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What We Learned: Young Saints secondary steps up to force three turnovers in thrashing of Panthers

P.J. Williams, Kenny Vaccaro, and Marcus Williams all had INTs as the Saints defense tormented Cam Newton in his worst game of the season.

NFL: New Orleans Saints at Carolina Panthers Bob Donnan-USA TODAY Sports

The entire secondary proceeded to feast on an ailing Panthers offense. Yes, it’s worth noting they were down Kelvin Benjamin and Greg Olsen (Saints also down Lattimore and Breaux), but the defense showed no mercy on the Panthers QB and WR corps as they proved to be a constant nuisance to Cam Newton and company. With stellar individual INTs by Marcus Williams, Kenny Vaccaro, and P.J. Williams, the play of the young defensive backs proved to be pivotal in the outcome of the game. Lets take a look at a few things we learned about the Saints in Week 3.

No Fly Zone

The defense is starting to play more like a unit and it showed during the win over the Panthers. Now granted, you expect this type of focus in a division game, but it was still nice to see them win individual matchups. Sure, Christian McCaffrey is going to be a thorn in the Saints’ side for years, but because his play is dependent on the QB getting him the ball and the creativity of the O-coordinator calling the plays, he should rarely be the guy that beats us.

One of the most encouraging things is that two of the INTs were jumped routes, suggesting good recognition and gasp...coaching. It was also nice to watch them withstand Cam Newton’s fiercest battle cry’s and patented surges as they matched him blow for blow and held him to a season low 43.8 QBR after two previous games in the 84.0 range. With that being said, all it takes is one outing like this to build confidence for a much maligned defensive group and suddenly a light bulb can flip on.

Low Mileage on the Kamara

NFL: New Orleans Saints at Carolina Panthers Jeremy Brevard-USA TODAY Sports

Alvin Kamara is a playmaker as the exciting runs he made in college are definitely translating in the NFL. You can see a balanced runner that does not go down due to good pad level on contact. He’s also got that 39.5” vert that speaks to the lower body burst and explosion you see when he runs. Ask the one Panthers DB about it on the TD run. That was all balance and lower body strength to slip through tackles and as he continues to establish himself as a passing threat it’ll make him even more dangerous. He’s still attempting to get on the same page with Drew Brees, as evidence by a missed opportunity where he misread Cover 2, but when he does it will give Sean Payton the ability to open up the playbook more.

Sean Timberlake and Drew Chasez are still NSYNC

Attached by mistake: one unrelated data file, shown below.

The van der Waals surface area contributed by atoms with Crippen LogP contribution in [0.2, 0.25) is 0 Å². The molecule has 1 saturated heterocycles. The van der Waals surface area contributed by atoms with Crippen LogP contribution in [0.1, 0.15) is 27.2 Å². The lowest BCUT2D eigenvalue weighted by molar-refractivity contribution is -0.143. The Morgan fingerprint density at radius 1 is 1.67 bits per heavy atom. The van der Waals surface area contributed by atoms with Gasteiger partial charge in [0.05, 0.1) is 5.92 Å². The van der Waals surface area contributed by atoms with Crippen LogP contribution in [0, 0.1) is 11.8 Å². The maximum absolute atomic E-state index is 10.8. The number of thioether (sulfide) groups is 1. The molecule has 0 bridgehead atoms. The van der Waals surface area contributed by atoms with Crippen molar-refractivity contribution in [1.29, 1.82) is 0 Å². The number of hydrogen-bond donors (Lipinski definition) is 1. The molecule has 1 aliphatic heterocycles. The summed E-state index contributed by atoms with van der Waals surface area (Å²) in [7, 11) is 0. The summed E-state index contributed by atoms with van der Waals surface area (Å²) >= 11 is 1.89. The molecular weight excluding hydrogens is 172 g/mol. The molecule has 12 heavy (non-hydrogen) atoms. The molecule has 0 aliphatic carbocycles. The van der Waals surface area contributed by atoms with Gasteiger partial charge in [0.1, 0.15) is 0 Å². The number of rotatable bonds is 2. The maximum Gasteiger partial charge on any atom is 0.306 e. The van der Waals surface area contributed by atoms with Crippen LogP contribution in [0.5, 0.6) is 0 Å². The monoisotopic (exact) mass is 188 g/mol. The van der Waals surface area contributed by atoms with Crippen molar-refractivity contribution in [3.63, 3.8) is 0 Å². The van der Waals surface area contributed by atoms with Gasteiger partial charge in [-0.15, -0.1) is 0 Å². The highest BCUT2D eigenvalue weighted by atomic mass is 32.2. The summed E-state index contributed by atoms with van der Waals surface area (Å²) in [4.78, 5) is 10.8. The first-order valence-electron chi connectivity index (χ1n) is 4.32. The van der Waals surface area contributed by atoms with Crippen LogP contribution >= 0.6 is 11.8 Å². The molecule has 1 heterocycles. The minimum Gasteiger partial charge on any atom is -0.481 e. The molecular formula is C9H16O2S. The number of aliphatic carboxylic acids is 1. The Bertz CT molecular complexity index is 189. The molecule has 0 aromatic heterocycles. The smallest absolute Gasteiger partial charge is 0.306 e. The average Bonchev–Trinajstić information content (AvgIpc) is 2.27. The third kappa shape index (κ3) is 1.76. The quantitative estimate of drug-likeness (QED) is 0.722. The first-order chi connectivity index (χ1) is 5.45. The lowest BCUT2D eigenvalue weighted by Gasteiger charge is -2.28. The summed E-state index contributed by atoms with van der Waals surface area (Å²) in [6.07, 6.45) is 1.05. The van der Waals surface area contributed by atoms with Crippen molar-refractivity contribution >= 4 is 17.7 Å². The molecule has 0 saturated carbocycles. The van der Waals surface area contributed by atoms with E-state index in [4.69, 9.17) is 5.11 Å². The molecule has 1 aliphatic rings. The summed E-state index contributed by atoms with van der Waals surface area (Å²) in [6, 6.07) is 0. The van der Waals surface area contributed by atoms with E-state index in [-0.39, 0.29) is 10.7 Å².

NFL: Tampa Bay Buccaneers at New Orleans Saints Derick E. Hingle-USA TODAY Sports

As the Saints played mistake free football on offense for a 3rd straight week, there was a certain rhythm between playcaller and QB as the offense hummed against the Panthers. The primary ball carriers were air-tight with the ball in tote as they ran amok on a Panthers defense that every writer prior to the game suggested was a top tier unit. Brees then put them to the test through the air as he hit on throws to every area of the field (short, intermediate, and deep) and took advantage of the Panthers whenever they deployed zone coverage. There were even plays that were left on the field, as he missed on a shot play to Ginn that would have surely been a TD as well as the aforementioned miscommunication with Kamara. Brees was saved from a blemish on the night when Luke Kuechly dropped a sure INT, but the play-calling (Payton) and execution (Brees) were on point for the majority of game.

Random Thought I: AP brought the Hammer. As long as he can continue to play the role of Thor in the Saints backfield, the usually finesse offense that Payton runs now has some bite. The Saints ran the ball to the tune of 123 yards and a TD.

Random Thought II: Ken Crawley is the Craig Robertson of the secondary. He’s backing up a better player in Marshon Lattimore, but it’s nice to know he can fill in confidently if the latter has to miss time.

Random Thought III: Marcus Williams had an eerily similar INT his Junior Season at Utah. Yep, a one-handed INT off a tipped ball. Same area of the field and everything. Watch both below!

If the Saints continue to get assists from the defense, play mistake free football, and keep getting healthy, expect this team to get on a roll late in the season. Keep in mind that a lot of these guys are 1st and 2nd year players held together by Jordan, Klein, and Vaccaro on defense. You can only imagine how much better they will get as guys like Lattimore, P.J. Williams, Marcus Williams, Alex Anzalone, Sheldon Rankins, and Vonn Bell continue to develop. Drop some comments below and see you in London next week. Who Dat!